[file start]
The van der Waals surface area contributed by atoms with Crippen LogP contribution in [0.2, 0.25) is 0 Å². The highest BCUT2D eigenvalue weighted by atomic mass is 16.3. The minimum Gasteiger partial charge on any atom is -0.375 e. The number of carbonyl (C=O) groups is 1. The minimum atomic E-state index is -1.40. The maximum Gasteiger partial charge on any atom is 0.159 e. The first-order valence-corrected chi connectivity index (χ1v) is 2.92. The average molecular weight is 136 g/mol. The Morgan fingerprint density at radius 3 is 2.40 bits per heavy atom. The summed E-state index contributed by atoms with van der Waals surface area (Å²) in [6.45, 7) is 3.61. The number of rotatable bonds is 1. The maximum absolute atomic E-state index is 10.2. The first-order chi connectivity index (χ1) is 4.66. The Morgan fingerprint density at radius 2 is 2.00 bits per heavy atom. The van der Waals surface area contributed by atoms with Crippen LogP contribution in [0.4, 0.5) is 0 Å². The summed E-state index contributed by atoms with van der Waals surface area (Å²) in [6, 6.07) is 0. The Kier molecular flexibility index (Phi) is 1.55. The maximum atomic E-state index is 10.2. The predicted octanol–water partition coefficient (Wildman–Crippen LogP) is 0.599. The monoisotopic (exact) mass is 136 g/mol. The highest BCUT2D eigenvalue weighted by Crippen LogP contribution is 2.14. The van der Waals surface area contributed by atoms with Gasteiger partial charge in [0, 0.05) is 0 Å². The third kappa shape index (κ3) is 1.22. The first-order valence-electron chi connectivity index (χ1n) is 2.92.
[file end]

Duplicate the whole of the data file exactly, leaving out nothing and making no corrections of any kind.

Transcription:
The van der Waals surface area contributed by atoms with Crippen LogP contribution in [0.2, 0.25) is 0 Å². The highest BCUT2D eigenvalue weighted by atomic mass is 16.3. The minimum Gasteiger partial charge on any atom is -0.375 e. The number of carbonyl (C=O) groups is 1. The minimum atomic E-state index is -1.40. The maximum Gasteiger partial charge on any atom is 0.159 e. The first-order valence-corrected chi connectivity index (χ1v) is 2.92. The average molecular weight is 136 g/mol. The Morgan fingerprint density at radius 3 is 2.40 bits per heavy atom. The summed E-state index contributed by atoms with van der Waals surface area (Å²) in [6.45, 7) is 3.61. The number of rotatable bonds is 1. The maximum absolute atomic E-state index is 10.2. The first-order chi connectivity index (χ1) is 4.66. The Morgan fingerprint density at radius 2 is 2.00 bits per heavy atom. The van der Waals surface area contributed by atoms with Crippen LogP contribution in [0.4, 0.5) is 0 Å². The summed E-state index contributed by atoms with van der Waals surface area (Å²) in [6, 6.07) is 0. The Kier molecular flexibility index (Phi) is 1.55. The maximum atomic E-state index is 10.2. The predicted octanol–water partition coefficient (Wildman–Crippen LogP) is 0.599. The monoisotopic (exact) mass is 136 g/mol. The highest BCUT2D eigenvalue weighted by Crippen LogP contribution is 2.14. The van der Waals surface area contributed by atoms with Gasteiger partial charge in [0, 0.05) is 0 Å². The third kappa shape index (κ3) is 1.22. The first-order valence-electron chi connectivity index (χ1n) is 2.92.